By Francis Frangipane
"Easter" Or "Passover"?
Most of us are aware that the early church did not celebrate Easter with jelly beans, chocolate bunnies and marshmallow chickens. The early Christians celebrated Christ's resurrection and the New Covenant that was fulfilled by Jesus Christ on Passover.
The word Easter actually comes from the Anglo Saxon Eastre, the "goddess of spring." As Christianity spread, to avoid conflict with local traditions, the early church incorporated several pagan holidays into church culture. Obviously, colored eggs, rabbits and chickens were not biblical symbols of resurrection but were actually part of the pagan fertility rites of spring.
Although most Christians, myself included, still refer to the season of Christ's resurrection as "Easter," in my heart, I look past the cultural roots of some of these issues and gently call everyone's attention to the great miracle that we've come to celebrate: the resurrection of Christ.
The Christian Passover
Yet, while we can forgive and cover non-Christian traditions in love, we should not let these traditions obscure the profound truth of God's Word. The Hebrew feast of Passover was not only commemorative, it was also prophetic in nature. Gentile believers saw a great fulfillment in the Passover, a fulfillment lived out in the life and sacrifice of Jesus Christ. Even as Paul wrote, "Christ our Passover also has been sacrificed. Therefore let us celebrate the feast" (1 Cor. 5:7-8).
The Gentile Christians in Corinth were urged by Paul to celebrate the Feast of Passover. However, the gentiles did not engage in the Old Testament rituals as did the Jews. Rather, they approached the feast from its spiritual perspective, focusing on Christ, "the Lamb of God who takes away the sin of the world" (John 1:29).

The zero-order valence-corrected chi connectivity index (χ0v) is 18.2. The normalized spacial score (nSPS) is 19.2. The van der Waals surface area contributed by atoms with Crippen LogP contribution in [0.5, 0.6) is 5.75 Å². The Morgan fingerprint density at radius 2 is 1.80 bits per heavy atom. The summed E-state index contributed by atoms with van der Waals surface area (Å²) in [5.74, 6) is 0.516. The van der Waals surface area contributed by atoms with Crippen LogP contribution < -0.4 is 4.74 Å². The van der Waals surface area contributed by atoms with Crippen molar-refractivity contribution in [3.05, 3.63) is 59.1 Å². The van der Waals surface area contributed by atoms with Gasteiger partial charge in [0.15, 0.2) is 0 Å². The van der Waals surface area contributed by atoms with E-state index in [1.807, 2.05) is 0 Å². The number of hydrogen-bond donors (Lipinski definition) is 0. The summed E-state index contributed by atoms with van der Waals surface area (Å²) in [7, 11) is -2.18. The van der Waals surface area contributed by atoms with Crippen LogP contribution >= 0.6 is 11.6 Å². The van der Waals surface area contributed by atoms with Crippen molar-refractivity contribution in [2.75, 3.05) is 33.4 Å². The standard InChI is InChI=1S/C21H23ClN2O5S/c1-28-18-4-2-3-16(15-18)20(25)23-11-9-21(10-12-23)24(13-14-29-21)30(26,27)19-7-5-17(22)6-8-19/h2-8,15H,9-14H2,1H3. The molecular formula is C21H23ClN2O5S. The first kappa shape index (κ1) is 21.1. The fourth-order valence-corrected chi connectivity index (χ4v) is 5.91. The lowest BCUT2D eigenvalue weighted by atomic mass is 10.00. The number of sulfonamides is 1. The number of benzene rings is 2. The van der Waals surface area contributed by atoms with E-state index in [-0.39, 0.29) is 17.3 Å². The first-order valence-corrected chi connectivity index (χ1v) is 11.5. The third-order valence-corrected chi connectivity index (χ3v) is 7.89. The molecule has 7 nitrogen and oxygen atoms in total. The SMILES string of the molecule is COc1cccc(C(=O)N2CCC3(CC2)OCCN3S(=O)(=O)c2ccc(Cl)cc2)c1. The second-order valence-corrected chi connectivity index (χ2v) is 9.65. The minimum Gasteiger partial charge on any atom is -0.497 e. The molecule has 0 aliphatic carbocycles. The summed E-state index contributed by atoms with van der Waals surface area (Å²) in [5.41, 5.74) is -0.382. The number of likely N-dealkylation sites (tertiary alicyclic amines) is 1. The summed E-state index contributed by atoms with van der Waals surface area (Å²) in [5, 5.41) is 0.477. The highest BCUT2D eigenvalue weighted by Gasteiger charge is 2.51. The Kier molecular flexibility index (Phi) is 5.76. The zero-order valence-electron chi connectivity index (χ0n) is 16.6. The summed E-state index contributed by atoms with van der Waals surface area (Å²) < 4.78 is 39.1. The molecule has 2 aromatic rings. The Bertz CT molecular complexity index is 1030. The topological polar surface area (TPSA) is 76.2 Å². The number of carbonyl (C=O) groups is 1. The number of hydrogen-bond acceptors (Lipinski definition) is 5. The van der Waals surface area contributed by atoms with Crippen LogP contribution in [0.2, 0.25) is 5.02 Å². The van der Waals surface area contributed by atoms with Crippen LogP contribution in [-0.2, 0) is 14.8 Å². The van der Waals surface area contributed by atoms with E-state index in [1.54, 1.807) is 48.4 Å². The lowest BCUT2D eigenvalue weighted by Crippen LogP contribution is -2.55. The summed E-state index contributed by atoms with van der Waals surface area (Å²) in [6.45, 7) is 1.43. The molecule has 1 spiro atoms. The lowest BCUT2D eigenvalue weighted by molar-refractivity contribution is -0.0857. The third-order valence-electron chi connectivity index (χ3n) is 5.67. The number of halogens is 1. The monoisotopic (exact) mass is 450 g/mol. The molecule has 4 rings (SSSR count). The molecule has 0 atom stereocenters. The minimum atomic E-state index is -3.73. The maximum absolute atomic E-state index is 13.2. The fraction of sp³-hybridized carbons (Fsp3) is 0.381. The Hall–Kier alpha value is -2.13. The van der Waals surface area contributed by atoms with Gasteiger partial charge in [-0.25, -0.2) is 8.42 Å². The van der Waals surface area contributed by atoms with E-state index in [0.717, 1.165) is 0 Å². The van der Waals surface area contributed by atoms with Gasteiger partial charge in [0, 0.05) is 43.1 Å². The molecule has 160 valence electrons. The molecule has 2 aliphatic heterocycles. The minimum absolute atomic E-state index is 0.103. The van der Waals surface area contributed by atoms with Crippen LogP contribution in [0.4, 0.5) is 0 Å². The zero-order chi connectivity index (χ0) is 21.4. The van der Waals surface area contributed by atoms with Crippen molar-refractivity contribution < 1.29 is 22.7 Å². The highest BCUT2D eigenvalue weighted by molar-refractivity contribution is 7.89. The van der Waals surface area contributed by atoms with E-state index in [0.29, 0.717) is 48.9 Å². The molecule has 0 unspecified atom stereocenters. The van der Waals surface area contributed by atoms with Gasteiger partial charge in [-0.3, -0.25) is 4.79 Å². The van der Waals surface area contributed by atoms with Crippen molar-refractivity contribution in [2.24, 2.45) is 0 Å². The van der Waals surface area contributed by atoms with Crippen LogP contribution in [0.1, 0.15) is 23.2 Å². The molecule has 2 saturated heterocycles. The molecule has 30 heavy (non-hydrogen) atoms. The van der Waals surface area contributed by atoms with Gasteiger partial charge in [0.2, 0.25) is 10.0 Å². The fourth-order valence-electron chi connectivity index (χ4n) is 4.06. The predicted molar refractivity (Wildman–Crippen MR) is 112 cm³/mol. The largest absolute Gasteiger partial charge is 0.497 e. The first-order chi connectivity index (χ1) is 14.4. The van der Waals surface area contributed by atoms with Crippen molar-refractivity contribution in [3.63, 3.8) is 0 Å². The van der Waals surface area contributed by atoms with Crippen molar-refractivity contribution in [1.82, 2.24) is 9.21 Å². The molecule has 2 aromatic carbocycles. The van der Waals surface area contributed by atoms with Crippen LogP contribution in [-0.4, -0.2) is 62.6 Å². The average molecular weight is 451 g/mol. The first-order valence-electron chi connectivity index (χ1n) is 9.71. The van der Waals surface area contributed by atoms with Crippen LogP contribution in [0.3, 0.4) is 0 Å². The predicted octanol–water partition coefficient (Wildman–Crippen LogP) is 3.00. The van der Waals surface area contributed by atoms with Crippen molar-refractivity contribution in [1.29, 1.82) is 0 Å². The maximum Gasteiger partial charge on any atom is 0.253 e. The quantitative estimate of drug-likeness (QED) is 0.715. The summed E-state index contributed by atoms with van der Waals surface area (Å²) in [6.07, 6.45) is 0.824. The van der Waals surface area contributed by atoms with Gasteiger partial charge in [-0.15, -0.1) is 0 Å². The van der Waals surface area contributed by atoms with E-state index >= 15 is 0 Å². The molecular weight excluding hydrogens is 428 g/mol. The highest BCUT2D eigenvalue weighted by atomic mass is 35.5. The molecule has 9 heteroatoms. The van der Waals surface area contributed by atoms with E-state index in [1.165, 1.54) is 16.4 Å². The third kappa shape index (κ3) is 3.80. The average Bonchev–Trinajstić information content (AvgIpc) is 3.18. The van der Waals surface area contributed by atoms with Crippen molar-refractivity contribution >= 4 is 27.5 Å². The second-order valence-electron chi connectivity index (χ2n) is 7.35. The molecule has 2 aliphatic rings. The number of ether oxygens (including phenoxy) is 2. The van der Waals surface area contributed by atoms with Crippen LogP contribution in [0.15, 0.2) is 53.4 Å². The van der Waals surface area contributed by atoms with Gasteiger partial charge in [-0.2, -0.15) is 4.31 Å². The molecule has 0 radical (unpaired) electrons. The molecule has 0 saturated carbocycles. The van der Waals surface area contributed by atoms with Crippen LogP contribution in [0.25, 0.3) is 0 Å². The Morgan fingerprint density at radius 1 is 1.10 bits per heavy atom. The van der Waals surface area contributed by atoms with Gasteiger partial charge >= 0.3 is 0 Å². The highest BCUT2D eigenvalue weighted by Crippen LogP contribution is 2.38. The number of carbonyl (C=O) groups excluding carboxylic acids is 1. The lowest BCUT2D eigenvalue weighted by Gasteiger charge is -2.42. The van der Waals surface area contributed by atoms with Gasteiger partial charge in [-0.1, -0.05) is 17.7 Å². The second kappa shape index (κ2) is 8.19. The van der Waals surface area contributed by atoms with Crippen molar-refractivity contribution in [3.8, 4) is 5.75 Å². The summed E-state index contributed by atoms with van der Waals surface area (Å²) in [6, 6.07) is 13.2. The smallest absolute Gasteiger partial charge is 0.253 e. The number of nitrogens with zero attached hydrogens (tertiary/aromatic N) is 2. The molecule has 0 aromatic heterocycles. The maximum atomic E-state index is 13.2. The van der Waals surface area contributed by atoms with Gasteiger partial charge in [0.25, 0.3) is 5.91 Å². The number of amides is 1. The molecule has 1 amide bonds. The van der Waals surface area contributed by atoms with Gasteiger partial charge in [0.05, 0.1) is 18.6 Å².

Indeed, the Christian Church kept the Passover not only in remembrance of Israel's deliverance from Egypt but in the universal view, remembering and celebrating Christ, their Passover Lamb, delivering man from sin.
The Old Testament Passover, for all its powerful intrinsic and literal value, was actually an anticipation of what Christ would fulfill on behalf of mankind. Remember, the feasts were shadows of something greater than themselves. Paul said their "substance belongs to Christ" (Col. 2:17). Thus it is absolutely remarkable that, of all days in the calendar year, Christ, the Lamb of God, was crucified during the days of Passover. At roughly the same time the high priest was offering a lamb for the sins of the Jews, Jesus was praying for the sins of the world: "Father, forgive them, they know not what they do."
The Kingdom Passover
Yet there was more to the Passover, which the Lord related to His disciples during the "Last Supper" (the Passover). He said, "I have earnestly desired to eat this Passover with you before I suffer; for I say to you, I shall never again eat it until it is fulfilled in the kingdom of God" (Luke 22:15-16).
There will be another fulfillment to the Passover where the feast is "fulfilled in the kingdom of God." This will be a time when those who are truly Christ's are divinely protected during the sequence of end-time judgments. Whether you believe in a pre-, mid- or post-tribulation rapture, God has not destined us for wrath. The Kingdom Passover, fulfilled by the Lamb of God, positions us in the eternal protection, both now and at the end of the age.
In whatever manner Jesus' words shall be fulfilled, let us require of ourselves to partake of the whole Lamb. Let us diligently apply the Lamb's blood over the doorways to our hearts, as well as over our families and loved ones. And even as the world around us spirals ever deeper into darkness and judgment, let us instead press into God's kingdom. For the time is coming when we shall celebrate the Passover with Christ in the kingdom of God.